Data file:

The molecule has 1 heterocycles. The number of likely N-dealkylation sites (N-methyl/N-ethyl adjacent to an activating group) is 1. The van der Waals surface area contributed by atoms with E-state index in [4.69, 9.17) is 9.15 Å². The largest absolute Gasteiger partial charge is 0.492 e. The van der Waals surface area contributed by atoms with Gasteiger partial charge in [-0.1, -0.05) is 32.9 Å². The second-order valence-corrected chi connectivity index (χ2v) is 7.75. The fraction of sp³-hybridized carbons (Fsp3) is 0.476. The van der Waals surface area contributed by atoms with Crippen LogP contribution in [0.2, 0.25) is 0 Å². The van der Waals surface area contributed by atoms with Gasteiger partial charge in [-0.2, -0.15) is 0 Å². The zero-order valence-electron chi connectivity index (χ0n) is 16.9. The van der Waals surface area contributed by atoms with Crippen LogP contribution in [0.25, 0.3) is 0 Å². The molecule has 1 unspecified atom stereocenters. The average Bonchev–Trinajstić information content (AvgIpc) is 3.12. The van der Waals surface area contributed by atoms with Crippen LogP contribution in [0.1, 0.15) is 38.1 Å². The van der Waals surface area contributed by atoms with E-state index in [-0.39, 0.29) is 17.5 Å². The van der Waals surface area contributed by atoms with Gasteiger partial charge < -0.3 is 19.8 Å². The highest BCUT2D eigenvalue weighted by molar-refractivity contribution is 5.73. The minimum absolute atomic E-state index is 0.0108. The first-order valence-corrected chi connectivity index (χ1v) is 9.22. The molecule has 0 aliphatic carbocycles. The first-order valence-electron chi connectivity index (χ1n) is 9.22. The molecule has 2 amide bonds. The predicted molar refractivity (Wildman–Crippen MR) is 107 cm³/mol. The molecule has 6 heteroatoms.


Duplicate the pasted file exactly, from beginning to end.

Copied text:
The molecule has 1 heterocycles. The number of likely N-dealkylation sites (N-methyl/N-ethyl adjacent to an activating group) is 1. The van der Waals surface area contributed by atoms with E-state index in [4.69, 9.17) is 9.15 Å². The largest absolute Gasteiger partial charge is 0.492 e. The van der Waals surface area contributed by atoms with Gasteiger partial charge in [-0.1, -0.05) is 32.9 Å². The second-order valence-corrected chi connectivity index (χ2v) is 7.75. The fraction of sp³-hybridized carbons (Fsp3) is 0.476. The van der Waals surface area contributed by atoms with Crippen LogP contribution in [0.2, 0.25) is 0 Å². The van der Waals surface area contributed by atoms with Gasteiger partial charge in [-0.2, -0.15) is 0 Å². The zero-order valence-electron chi connectivity index (χ0n) is 16.9. The van der Waals surface area contributed by atoms with Crippen LogP contribution in [0.25, 0.3) is 0 Å². The molecule has 1 unspecified atom stereocenters. The average Bonchev–Trinajstić information content (AvgIpc) is 3.12. The van der Waals surface area contributed by atoms with Crippen LogP contribution in [0.1, 0.15) is 38.1 Å². The van der Waals surface area contributed by atoms with E-state index in [-0.39, 0.29) is 17.5 Å². The van der Waals surface area contributed by atoms with Gasteiger partial charge < -0.3 is 19.8 Å². The highest BCUT2D eigenvalue weighted by molar-refractivity contribution is 5.73. The minimum absolute atomic E-state index is 0.0108. The first-order valence-corrected chi connectivity index (χ1v) is 9.22. The molecule has 0 aliphatic carbocycles. The first-order valence-electron chi connectivity index (χ1n) is 9.22. The molecule has 2 amide bonds. The predicted molar refractivity (Wildman–Crippen MR) is 107 cm³/mol. The molecule has 6 heteroatoms.